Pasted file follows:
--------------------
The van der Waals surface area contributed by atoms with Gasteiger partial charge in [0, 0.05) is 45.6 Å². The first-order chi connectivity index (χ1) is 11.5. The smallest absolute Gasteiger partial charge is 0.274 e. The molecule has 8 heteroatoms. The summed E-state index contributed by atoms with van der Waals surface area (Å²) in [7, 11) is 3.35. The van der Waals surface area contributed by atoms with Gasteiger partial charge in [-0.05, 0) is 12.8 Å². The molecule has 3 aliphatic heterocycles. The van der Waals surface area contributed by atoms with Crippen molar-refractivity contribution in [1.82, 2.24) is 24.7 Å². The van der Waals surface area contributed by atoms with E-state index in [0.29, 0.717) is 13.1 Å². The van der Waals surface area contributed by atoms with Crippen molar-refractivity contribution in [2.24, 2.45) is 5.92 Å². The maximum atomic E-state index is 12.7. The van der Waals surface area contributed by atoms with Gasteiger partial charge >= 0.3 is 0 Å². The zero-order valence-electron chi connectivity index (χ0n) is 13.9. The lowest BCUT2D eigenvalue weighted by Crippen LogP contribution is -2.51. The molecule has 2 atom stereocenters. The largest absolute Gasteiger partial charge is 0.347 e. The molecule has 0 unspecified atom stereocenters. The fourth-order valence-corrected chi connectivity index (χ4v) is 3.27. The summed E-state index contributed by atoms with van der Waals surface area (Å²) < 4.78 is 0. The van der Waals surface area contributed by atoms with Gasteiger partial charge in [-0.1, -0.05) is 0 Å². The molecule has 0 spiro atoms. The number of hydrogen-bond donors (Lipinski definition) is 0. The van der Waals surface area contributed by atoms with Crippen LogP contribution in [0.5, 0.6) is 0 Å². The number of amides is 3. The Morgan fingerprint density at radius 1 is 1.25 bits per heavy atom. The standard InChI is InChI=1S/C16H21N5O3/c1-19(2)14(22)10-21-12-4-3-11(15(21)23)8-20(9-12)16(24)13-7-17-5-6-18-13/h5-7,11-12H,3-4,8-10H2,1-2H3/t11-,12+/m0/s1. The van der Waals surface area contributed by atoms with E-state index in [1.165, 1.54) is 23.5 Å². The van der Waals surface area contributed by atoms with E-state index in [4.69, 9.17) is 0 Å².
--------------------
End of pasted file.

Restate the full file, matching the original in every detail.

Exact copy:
The van der Waals surface area contributed by atoms with Gasteiger partial charge in [0, 0.05) is 45.6 Å². The first-order chi connectivity index (χ1) is 11.5. The smallest absolute Gasteiger partial charge is 0.274 e. The molecule has 8 heteroatoms. The summed E-state index contributed by atoms with van der Waals surface area (Å²) in [7, 11) is 3.35. The van der Waals surface area contributed by atoms with Gasteiger partial charge in [-0.05, 0) is 12.8 Å². The molecule has 3 aliphatic heterocycles. The van der Waals surface area contributed by atoms with Crippen molar-refractivity contribution in [1.82, 2.24) is 24.7 Å². The van der Waals surface area contributed by atoms with E-state index in [0.29, 0.717) is 13.1 Å². The van der Waals surface area contributed by atoms with Crippen molar-refractivity contribution in [2.24, 2.45) is 5.92 Å². The maximum atomic E-state index is 12.7. The van der Waals surface area contributed by atoms with Gasteiger partial charge >= 0.3 is 0 Å². The zero-order valence-electron chi connectivity index (χ0n) is 13.9. The lowest BCUT2D eigenvalue weighted by Crippen LogP contribution is -2.51. The molecule has 2 atom stereocenters. The largest absolute Gasteiger partial charge is 0.347 e. The molecule has 0 unspecified atom stereocenters. The fourth-order valence-corrected chi connectivity index (χ4v) is 3.27. The summed E-state index contributed by atoms with van der Waals surface area (Å²) < 4.78 is 0. The van der Waals surface area contributed by atoms with Gasteiger partial charge in [-0.1, -0.05) is 0 Å². The molecule has 0 spiro atoms. The number of hydrogen-bond donors (Lipinski definition) is 0. The van der Waals surface area contributed by atoms with Crippen LogP contribution in [0.5, 0.6) is 0 Å². The number of amides is 3. The Morgan fingerprint density at radius 1 is 1.25 bits per heavy atom. The standard InChI is InChI=1S/C16H21N5O3/c1-19(2)14(22)10-21-12-4-3-11(15(21)23)8-20(9-12)16(24)13-7-17-5-6-18-13/h5-7,11-12H,3-4,8-10H2,1-2H3/t11-,12+/m0/s1. The van der Waals surface area contributed by atoms with E-state index in [1.165, 1.54) is 23.5 Å². The van der Waals surface area contributed by atoms with E-state index in [4.69, 9.17) is 0 Å².